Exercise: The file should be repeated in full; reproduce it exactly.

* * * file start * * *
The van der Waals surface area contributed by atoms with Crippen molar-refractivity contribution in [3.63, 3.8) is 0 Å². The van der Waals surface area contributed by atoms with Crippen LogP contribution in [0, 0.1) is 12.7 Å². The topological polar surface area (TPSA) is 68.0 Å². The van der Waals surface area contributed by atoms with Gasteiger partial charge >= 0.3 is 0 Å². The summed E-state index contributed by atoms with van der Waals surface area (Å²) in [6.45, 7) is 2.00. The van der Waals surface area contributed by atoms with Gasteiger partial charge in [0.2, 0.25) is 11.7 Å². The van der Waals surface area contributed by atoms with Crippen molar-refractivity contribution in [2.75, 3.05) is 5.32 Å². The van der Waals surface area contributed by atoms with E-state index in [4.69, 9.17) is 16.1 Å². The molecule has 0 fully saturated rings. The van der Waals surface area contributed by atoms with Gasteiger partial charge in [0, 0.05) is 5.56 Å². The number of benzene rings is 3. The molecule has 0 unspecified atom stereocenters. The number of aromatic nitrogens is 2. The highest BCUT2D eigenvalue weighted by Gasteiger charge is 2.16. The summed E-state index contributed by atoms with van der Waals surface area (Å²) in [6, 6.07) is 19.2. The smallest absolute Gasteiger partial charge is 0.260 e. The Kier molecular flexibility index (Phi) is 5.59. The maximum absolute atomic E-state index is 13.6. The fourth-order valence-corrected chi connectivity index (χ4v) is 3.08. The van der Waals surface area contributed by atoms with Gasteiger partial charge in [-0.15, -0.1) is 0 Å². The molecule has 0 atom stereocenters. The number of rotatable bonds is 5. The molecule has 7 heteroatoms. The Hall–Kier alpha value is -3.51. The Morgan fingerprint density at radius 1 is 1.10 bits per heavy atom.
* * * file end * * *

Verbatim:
The van der Waals surface area contributed by atoms with Crippen molar-refractivity contribution in [3.63, 3.8) is 0 Å². The van der Waals surface area contributed by atoms with Crippen LogP contribution in [0, 0.1) is 12.7 Å². The topological polar surface area (TPSA) is 68.0 Å². The van der Waals surface area contributed by atoms with Gasteiger partial charge >= 0.3 is 0 Å². The summed E-state index contributed by atoms with van der Waals surface area (Å²) in [6.45, 7) is 2.00. The van der Waals surface area contributed by atoms with Gasteiger partial charge in [0.2, 0.25) is 11.7 Å². The van der Waals surface area contributed by atoms with Crippen molar-refractivity contribution in [2.75, 3.05) is 5.32 Å². The van der Waals surface area contributed by atoms with E-state index in [4.69, 9.17) is 16.1 Å². The molecule has 0 fully saturated rings. The van der Waals surface area contributed by atoms with Gasteiger partial charge in [0, 0.05) is 5.56 Å². The number of benzene rings is 3. The molecule has 0 unspecified atom stereocenters. The number of aromatic nitrogens is 2. The highest BCUT2D eigenvalue weighted by Gasteiger charge is 2.16. The summed E-state index contributed by atoms with van der Waals surface area (Å²) in [6, 6.07) is 19.2. The smallest absolute Gasteiger partial charge is 0.260 e. The Kier molecular flexibility index (Phi) is 5.59. The maximum absolute atomic E-state index is 13.6. The fourth-order valence-corrected chi connectivity index (χ4v) is 3.08. The van der Waals surface area contributed by atoms with Gasteiger partial charge in [-0.15, -0.1) is 0 Å². The molecule has 0 atom stereocenters. The number of rotatable bonds is 5. The molecule has 7 heteroatoms. The Hall–Kier alpha value is -3.51. The Morgan fingerprint density at radius 1 is 1.10 bits per heavy atom.